Four of the panelists had the Blue Shirts in the Bottom 5 and six of the eight panelists had the team in the Bottom 10. Chris Kreider, J.T. Miller and Danny Kristo are already owned in a lot of keeper leagues, while Jesper Fast, Marek Hrivik and Michael St. Croix have at least warranted consideration. But there are no future point-per-game players here.
One of the best teams in hockey has one of the weaker pipelines (from a fantasy standpoint). Short on offensive forwards, the team has long been focused on defensemen. And why not? Whenever they need a forward they merely trade one of their prize defensemen to land him (think Ryan Whitney/Chris Kunitz or Alex Goligoski/James Neal). After Beau Bennett, you have a handful of very valuable and appealing defensemen led by Derrick Pouliot and Olli Maatta. The Penguins are covered by Seth Brisendine (@SBrisScout).
Morgan Rielly is the second ranked prospect defenseman on the DobberHockey prospect list. But then the bottom really drops out here. Three members of our panel had the Leafs in the Top 17, with one of them having the Leafs 11th. As a result, the consensus ranking received a boost. Pardon my cynicism, as I had them 27th on my own ballot - so bear my bias in mind. T.J. Brennan continues to sit among the AHL's leading scorers, while Josh Leivo has impressed during his brief NHL tenure. The Leafs are covered by Jason Banks (who incidentally had them 25th on his ballot).
Evgeny Kuznetsov is arguably the best prospect in hockey, but he carries a risk. Were it not for the KHL, his ranking, and by extension Washington's ranking, would be higher. Tom Wilson and Connor Carrick are already on the team, while Philipp Grubauer is a very promising netminder. Andre Burakovsky, drafted 23rd overall this past summer, is already making waves at the OHL level. Nathan Kanter covers the Capitals (@NathanKanter11).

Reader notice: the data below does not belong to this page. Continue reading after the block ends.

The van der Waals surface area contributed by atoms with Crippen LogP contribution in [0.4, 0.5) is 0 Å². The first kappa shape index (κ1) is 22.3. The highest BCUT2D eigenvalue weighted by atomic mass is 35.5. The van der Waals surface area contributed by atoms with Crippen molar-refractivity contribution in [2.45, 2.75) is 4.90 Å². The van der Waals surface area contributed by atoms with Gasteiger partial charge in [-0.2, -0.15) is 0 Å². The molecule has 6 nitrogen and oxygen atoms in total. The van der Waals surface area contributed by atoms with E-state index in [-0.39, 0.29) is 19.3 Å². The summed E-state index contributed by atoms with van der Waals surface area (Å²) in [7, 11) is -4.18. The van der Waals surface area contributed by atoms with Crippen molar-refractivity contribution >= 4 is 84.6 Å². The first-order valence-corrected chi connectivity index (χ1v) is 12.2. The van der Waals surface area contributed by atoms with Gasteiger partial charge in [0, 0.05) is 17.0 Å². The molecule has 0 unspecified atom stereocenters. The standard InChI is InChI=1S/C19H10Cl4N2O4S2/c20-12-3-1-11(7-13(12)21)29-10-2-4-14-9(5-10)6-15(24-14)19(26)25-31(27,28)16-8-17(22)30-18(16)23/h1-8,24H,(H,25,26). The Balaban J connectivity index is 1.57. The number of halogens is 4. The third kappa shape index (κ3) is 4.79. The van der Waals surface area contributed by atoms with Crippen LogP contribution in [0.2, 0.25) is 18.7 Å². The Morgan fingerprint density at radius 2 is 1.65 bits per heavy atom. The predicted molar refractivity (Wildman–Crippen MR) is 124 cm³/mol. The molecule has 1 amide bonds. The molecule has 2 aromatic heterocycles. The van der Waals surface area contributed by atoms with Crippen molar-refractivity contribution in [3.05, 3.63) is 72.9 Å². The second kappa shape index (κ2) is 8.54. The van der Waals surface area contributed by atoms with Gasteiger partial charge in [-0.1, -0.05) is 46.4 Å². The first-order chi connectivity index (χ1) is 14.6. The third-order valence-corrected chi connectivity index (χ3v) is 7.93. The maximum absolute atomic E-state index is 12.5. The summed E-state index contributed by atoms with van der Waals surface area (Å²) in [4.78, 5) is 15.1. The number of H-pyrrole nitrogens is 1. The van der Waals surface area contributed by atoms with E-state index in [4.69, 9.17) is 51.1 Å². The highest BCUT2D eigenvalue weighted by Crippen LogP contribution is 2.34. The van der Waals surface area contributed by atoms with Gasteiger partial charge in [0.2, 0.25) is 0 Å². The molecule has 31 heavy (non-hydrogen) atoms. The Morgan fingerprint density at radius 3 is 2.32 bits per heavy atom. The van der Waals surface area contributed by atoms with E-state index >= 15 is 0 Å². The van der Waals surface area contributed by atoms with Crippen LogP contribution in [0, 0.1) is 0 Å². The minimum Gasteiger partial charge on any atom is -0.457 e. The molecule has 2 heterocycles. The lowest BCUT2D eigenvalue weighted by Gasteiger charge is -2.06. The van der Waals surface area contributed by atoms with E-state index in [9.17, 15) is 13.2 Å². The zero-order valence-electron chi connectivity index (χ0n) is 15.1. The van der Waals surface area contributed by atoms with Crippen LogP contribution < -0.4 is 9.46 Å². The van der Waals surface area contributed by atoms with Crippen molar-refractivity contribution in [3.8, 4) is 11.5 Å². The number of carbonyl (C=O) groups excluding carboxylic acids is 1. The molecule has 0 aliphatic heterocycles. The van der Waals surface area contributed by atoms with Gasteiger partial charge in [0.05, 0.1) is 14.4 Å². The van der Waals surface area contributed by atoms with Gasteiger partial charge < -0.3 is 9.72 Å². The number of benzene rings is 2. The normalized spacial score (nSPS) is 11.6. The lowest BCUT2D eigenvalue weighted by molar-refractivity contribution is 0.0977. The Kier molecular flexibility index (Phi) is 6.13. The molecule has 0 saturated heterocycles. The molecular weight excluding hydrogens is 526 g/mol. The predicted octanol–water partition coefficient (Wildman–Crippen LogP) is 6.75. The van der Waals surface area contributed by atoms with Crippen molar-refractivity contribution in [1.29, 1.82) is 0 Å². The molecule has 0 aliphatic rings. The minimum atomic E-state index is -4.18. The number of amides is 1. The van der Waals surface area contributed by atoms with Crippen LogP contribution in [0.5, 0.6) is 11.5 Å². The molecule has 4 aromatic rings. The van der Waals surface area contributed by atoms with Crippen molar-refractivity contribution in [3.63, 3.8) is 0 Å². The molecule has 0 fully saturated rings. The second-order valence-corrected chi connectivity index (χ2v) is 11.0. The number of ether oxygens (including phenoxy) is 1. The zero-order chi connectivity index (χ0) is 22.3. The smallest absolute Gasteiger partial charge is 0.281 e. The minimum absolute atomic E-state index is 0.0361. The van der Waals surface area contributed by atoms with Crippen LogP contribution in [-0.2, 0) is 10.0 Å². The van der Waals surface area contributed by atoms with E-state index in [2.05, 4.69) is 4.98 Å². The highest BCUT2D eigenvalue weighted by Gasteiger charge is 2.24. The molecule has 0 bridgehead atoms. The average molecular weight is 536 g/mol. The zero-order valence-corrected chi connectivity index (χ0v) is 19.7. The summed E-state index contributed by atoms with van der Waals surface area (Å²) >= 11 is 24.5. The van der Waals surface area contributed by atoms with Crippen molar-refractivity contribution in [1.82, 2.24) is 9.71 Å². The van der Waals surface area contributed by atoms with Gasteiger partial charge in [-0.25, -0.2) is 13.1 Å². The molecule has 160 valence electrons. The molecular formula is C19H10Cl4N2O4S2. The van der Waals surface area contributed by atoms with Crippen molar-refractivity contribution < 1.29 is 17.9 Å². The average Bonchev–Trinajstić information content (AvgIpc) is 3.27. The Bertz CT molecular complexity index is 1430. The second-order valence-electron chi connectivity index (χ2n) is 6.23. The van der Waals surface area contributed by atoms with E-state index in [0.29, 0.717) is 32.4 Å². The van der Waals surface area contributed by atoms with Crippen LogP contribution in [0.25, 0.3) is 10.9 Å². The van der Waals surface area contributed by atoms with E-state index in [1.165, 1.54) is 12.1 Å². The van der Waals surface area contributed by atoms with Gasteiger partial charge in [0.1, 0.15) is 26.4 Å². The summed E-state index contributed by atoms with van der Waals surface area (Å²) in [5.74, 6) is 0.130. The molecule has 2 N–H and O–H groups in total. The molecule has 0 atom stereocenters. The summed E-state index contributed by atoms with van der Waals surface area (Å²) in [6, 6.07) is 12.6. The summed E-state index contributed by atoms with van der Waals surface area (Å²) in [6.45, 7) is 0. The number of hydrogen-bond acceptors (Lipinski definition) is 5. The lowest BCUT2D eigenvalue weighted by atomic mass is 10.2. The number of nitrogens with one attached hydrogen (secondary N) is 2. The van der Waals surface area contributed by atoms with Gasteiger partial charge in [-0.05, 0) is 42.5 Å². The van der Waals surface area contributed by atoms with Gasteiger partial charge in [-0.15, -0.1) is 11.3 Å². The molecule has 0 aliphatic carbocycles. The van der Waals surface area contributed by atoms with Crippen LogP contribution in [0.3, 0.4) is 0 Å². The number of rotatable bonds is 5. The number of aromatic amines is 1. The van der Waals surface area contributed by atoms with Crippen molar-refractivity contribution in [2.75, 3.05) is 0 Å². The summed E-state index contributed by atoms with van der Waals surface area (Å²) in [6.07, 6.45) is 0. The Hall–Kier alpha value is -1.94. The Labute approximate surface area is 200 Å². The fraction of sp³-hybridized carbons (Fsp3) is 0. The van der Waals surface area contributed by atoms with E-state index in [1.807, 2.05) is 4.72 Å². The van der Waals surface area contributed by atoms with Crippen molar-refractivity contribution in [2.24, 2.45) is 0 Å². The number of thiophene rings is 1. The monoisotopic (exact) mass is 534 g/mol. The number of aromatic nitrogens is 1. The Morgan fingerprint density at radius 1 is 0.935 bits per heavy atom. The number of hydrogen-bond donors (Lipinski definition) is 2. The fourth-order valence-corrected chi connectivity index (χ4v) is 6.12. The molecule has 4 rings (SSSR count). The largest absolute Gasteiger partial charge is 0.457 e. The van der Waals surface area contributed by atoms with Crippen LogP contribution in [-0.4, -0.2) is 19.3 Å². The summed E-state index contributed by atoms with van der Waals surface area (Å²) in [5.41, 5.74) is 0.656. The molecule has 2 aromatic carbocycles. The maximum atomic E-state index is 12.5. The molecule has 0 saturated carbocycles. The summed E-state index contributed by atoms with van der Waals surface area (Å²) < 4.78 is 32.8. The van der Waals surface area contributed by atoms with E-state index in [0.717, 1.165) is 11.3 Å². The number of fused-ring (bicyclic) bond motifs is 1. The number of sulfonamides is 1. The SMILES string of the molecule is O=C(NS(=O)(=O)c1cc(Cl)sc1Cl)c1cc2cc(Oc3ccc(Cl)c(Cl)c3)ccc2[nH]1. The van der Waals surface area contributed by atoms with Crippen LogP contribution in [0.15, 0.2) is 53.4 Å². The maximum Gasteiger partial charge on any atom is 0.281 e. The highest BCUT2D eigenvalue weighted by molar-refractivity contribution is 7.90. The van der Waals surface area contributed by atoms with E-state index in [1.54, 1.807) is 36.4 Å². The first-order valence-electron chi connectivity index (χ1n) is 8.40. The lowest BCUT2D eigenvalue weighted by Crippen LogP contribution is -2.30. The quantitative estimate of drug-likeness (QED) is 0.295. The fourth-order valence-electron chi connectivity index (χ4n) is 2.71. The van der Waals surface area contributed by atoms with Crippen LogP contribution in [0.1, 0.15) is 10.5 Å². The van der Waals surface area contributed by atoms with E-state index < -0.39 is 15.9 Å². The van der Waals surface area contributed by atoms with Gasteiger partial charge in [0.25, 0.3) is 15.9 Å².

In Darnell Nurse, the Oilers could have their next star puck-moving defenseman. And the undrafted Mark Arcobello is making a huge impression at the NHL level. Oscar Klefbom is a stud, but with Nurse and Justin Schultz already in the fold he may be more of a shutdown guy. After that, the cupboards get pretty bare, unless Linus Omark can find a home somewhere. The Oilers are covered by Franklin Steele (@FranklinSteele).
The Kings have a handful of solid options, led by Tyler Toffoli and Tanner Pearson. As with all teams, the Kings have a few 'ifs'. But with the Kings it seems as though they have quite a few more of them then the other teams. Los Angeles is covered by Adeel Ahmad.
Thanks in no small part to last summer's first-round picks Bo Horvat and Hunter Shinkaruk, the Canucks are quickly improving what was a pretty weak pipeline. Both Eddie Lack and Joacim Eriksson are appealing goaltending prospects, while Nicklas Jensen should be a fixture on one of Vancouver's scoring line in three years. Austin Wallace (@austeane) covers the Canucks for DobberProspects.
With eight panelists and 30 NHL teams, the highest possible rating that a team could get is 240. The Blues are the final team, 12 teams in all, to fall short of 100 (they had a 95 score). As great as Ty Rattie, Dmitrij Jaskin, Jake Allen and Jordan Schmaltz are, the fantasy appeal falls very quickly after that. The Blues are covered by Eric Daoust (@DH_EricDaoust).
In David Rundblad and Brendan Gormley, Phoenix has arguably the best one-two punch in the league when it comes to offensive prospect defensemen. Add recent first-round draftee Max Domi and the fast-improving Henrik Samuelsson and the team has quite a group coming through the pipeline. The Coyotes are covered by Keith Duggan (@KDuggan92)
Both Brendan Gallagher and Alex Galchenyuk were not yet graduated as of training camp when the votes were compiled. The next organizational fantasy hockey rankings will see the Canadiens freefall as a result. As solid as Nathan Beaulieu and Sebastien Collberg are in terms of fantasy appeal, they won't be enough to keep Montreal in the Top 20. The Habs are covered by Eric Daoust (@DH_EricDaoust).
As decent as the prospect group looks from a fantasy hockey standpoint, the Flames stand to drop a few spots next year. Sven Baertschi, Sean Monahan and Karri Ramo will have all graduated and the Flames are playing too well to take a run at a top pick. Will the latter situation change? Time will tell. The Flames are covered by Sheldon Curtis.